9 March 2015
Last updated at 10:37
Ilya Yashin (r) is co-chairman of Boris Nemtsov’s party and he was among his closest colleagues
A close ally of murdered Russian opposition politician Boris Nemtsov says he is “totally sceptical” that the two men charged organised his killing.
“The trigger man will be blamed, while those who actually ordered the killing will go free,” Ilya Yashin, co-founder of Mr Nemtsov’s party, said on Sunday.
His comments came after two men of Chechen origin were charged with his murder and three others arrested.
Mr Yashin rejected suggestions radical Islamists were behind the murder.
“The investigators’ nonsensical theory about Islamist motives in the killing suits the Kremlin and takes [President] Putin out of the firing line,” Mr Yashin said on Twitter (in Russian).
Those behind the killing were in Russia and even in government, he said separately in a BBC interview.
On Sunday a court in Moscow charged Zaur Dadayev and Anzor Gubashev with shooting Mr Nemtsov on a bridge near the Kremlin on 27 January. Mr Dadayev had admitted his involvement, the court said.
Three other suspects were remanded in custody. A sixth man was reported to have killed himself in a standoff with police in the Chechen capital Grozny.
Chechen leader Ramzan Kadyrov, an ally of President Putin, described Mr Dadayev as a devout Muslim who was shocked by cartoons of the Prophet Muhammad published in French satirical magazine Charlie Hebdo.
“All who know Zaur [Dadayev] confirm that he is a deep believer and also that he, like all Muslims, was shocked by the activities of Charlie and comments in support of printing the cartoons.
Chechen leader Ramzan Kadyrov is an ally of President Vladimir Putin
Along with other Russian politicians and activists, Mr Nemtsov had condemned the killing of 12 journalists at the French satirical magazine by Islamist extremists.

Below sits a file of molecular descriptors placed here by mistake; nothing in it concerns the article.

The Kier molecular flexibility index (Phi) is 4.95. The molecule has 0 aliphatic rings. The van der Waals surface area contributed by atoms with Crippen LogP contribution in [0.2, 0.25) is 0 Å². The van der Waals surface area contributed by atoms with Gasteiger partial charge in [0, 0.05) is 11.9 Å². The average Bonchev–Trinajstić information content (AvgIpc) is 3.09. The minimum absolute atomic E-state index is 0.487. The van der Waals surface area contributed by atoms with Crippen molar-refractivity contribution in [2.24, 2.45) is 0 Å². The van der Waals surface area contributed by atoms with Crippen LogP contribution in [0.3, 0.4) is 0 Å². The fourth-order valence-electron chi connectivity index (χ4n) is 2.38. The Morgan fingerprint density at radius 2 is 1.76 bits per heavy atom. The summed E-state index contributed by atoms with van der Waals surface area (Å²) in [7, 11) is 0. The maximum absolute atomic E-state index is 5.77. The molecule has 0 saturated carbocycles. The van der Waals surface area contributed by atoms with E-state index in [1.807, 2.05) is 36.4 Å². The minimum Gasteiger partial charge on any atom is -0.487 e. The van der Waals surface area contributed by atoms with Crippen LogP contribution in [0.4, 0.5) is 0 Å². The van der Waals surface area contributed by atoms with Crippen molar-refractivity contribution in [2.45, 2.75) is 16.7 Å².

But he also criticised threats made by the Chechen leader towards those who did not condemn cartoons published by the magazine.
Mr Kadyrov had declared former oil tycoon Mikhail Khodorkovsky his “personal enemy” for urging other papers to republish the Charlie Hebdo cartoons. He had also said Ekho Mosvky editor-in-chief Alexei Venediktov “would be called to account” after his station’s website ran a poll on whether media should publish similar cartoons.
This prompted Mr Nemtsov to accuse Mr Kadyrov of violating Russia’s Criminal Code by infringing journalists’ activities.
“Everybody is already sick and tired of Ramzan’s threats, but he is certain that [President Vladimir] Putin will not let anyone touch him, so he is growing increasingly brazen every day,” Mr Nemtsov wrote on his Facebook page in January.
The guilt of Zaur Dadayev was “confirmed by his confession”, the judge said
Mr Yashin told the BBC that Mr Nemtsov had not been a prominent critic of radical Islam and had concentrated his attacks on President Vladimir Putin and his government.
He said he did not believe Mr Nemtsov’s killers were from outside Russia, calling his murder “an act of terror to scare society”.
If the Russian authorities had any proof that the two men charged were the killers, that proof should be made public, he said.
“I believe that the organisers of the murder are in Russia and I believe that they are in the Russian government,” he added.
The location of the murder, right next to the Kremlin, made him think that the killers could not have acted without support from the authorities, he said.
He therefore believed that those people criticised by Mr Nemtsov in recent years should be under investigation.
The suspects were bundled into court through the back door
The three suspects remanded in custody are Mr Gubashev’s younger brother, Shagid Gubashev, and two men named as Ramzan Bakhayev and Tamerlan Eskerkhanov. Reports say all three have denied any involvement in the murder.
Four of the five men in custody are from the northern Caucasus region and were detained in the republic of Ingushetia which borders Chechnya, Russian media say.
The Russian Investigations Committee is treating the case as a “contract killing”, Interfax news agency reported.
President Vladimir Putin has condemned Mr Nemtsov’s murder and called for an end to “shameful” political killings in Russia.
But leading opposition figure Alexei Navalny has accused the Kremlin of ordering the assassination to cow the opposition amid Russia’s mounting economic problems.
Mr Nemtsov was killed days before a march he had been organising against the conflict in Ukraine.
He had also been drafting a report expected to expose covert Russian military involvement in the conflict.